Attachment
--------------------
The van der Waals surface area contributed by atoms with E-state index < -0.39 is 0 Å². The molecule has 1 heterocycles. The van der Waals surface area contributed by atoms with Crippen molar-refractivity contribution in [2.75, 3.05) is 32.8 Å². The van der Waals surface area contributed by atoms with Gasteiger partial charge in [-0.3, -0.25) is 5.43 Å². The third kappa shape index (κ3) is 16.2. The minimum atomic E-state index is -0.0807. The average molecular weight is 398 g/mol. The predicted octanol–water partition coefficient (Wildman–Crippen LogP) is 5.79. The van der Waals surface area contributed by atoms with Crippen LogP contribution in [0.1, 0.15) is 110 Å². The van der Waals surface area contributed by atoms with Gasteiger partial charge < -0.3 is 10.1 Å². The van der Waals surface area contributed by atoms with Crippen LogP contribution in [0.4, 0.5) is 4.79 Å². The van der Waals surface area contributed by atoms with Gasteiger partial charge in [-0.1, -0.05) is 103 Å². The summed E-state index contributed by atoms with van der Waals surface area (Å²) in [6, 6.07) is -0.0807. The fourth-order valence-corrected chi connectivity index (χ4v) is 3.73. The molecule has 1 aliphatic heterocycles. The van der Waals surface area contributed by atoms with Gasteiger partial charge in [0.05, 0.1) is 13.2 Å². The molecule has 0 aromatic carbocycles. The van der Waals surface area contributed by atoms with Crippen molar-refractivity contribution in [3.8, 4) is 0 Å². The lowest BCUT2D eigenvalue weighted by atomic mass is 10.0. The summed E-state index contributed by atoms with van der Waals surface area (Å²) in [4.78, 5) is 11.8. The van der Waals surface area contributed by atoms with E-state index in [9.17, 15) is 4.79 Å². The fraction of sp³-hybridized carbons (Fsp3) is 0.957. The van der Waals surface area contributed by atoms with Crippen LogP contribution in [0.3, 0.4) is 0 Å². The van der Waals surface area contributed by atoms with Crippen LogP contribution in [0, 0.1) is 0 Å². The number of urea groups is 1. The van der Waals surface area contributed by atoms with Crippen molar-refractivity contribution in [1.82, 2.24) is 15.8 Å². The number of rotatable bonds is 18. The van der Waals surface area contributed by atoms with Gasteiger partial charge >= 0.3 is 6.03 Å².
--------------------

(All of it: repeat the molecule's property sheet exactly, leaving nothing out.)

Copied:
The van der Waals surface area contributed by atoms with E-state index < -0.39 is 0 Å². The molecule has 1 heterocycles. The van der Waals surface area contributed by atoms with Crippen molar-refractivity contribution in [2.75, 3.05) is 32.8 Å². The van der Waals surface area contributed by atoms with Gasteiger partial charge in [-0.3, -0.25) is 5.43 Å². The third kappa shape index (κ3) is 16.2. The minimum atomic E-state index is -0.0807. The average molecular weight is 398 g/mol. The predicted octanol–water partition coefficient (Wildman–Crippen LogP) is 5.79. The van der Waals surface area contributed by atoms with Crippen LogP contribution in [0.1, 0.15) is 110 Å². The van der Waals surface area contributed by atoms with Gasteiger partial charge < -0.3 is 10.1 Å². The van der Waals surface area contributed by atoms with Crippen LogP contribution in [0.4, 0.5) is 4.79 Å². The van der Waals surface area contributed by atoms with Gasteiger partial charge in [-0.1, -0.05) is 103 Å². The summed E-state index contributed by atoms with van der Waals surface area (Å²) in [6, 6.07) is -0.0807. The fourth-order valence-corrected chi connectivity index (χ4v) is 3.73. The molecule has 1 aliphatic heterocycles. The van der Waals surface area contributed by atoms with Gasteiger partial charge in [0.05, 0.1) is 13.2 Å². The molecule has 0 aromatic carbocycles. The van der Waals surface area contributed by atoms with Crippen molar-refractivity contribution in [3.8, 4) is 0 Å². The lowest BCUT2D eigenvalue weighted by atomic mass is 10.0. The summed E-state index contributed by atoms with van der Waals surface area (Å²) in [4.78, 5) is 11.8. The van der Waals surface area contributed by atoms with E-state index in [9.17, 15) is 4.79 Å². The fraction of sp³-hybridized carbons (Fsp3) is 0.957. The van der Waals surface area contributed by atoms with Crippen LogP contribution in [0.3, 0.4) is 0 Å². The van der Waals surface area contributed by atoms with Crippen LogP contribution in [0, 0.1) is 0 Å². The number of urea groups is 1. The van der Waals surface area contributed by atoms with Crippen molar-refractivity contribution in [1.82, 2.24) is 15.8 Å². The number of rotatable bonds is 18. The van der Waals surface area contributed by atoms with Gasteiger partial charge >= 0.3 is 6.03 Å².